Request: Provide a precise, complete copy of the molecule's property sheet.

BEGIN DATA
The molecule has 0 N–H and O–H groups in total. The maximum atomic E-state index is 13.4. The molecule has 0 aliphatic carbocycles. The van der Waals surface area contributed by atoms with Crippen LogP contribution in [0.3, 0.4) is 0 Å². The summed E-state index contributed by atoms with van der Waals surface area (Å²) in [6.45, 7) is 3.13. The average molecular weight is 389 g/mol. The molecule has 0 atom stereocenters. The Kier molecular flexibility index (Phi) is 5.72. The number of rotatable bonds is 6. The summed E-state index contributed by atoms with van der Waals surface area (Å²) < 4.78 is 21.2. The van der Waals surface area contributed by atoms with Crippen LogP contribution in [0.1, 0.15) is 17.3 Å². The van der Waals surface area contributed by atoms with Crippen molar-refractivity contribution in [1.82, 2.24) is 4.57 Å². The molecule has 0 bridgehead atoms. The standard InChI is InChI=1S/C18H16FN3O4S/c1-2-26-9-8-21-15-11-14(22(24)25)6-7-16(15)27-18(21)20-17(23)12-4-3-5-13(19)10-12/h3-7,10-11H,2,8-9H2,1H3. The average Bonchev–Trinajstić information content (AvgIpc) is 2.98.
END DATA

The molecule has 0 N–H and O–H groups in total. The maximum atomic E-state index is 13.4. The molecule has 0 aliphatic carbocycles. The van der Waals surface area contributed by atoms with Crippen LogP contribution in [0.3, 0.4) is 0 Å². The summed E-state index contributed by atoms with van der Waals surface area (Å²) in [6.45, 7) is 3.13. The average molecular weight is 389 g/mol. The molecule has 0 atom stereocenters. The Kier molecular flexibility index (Phi) is 5.72. The number of rotatable bonds is 6. The summed E-state index contributed by atoms with van der Waals surface area (Å²) < 4.78 is 21.2. The van der Waals surface area contributed by atoms with Crippen LogP contribution in [0.1, 0.15) is 17.3 Å². The van der Waals surface area contributed by atoms with Crippen molar-refractivity contribution in [1.82, 2.24) is 4.57 Å². The molecule has 0 bridgehead atoms. The standard InChI is InChI=1S/C18H16FN3O4S/c1-2-26-9-8-21-15-11-14(22(24)25)6-7-16(15)27-18(21)20-17(23)12-4-3-5-13(19)10-12/h3-7,10-11H,2,8-9H2,1H3. The average Bonchev–Trinajstić information content (AvgIpc) is 2.98.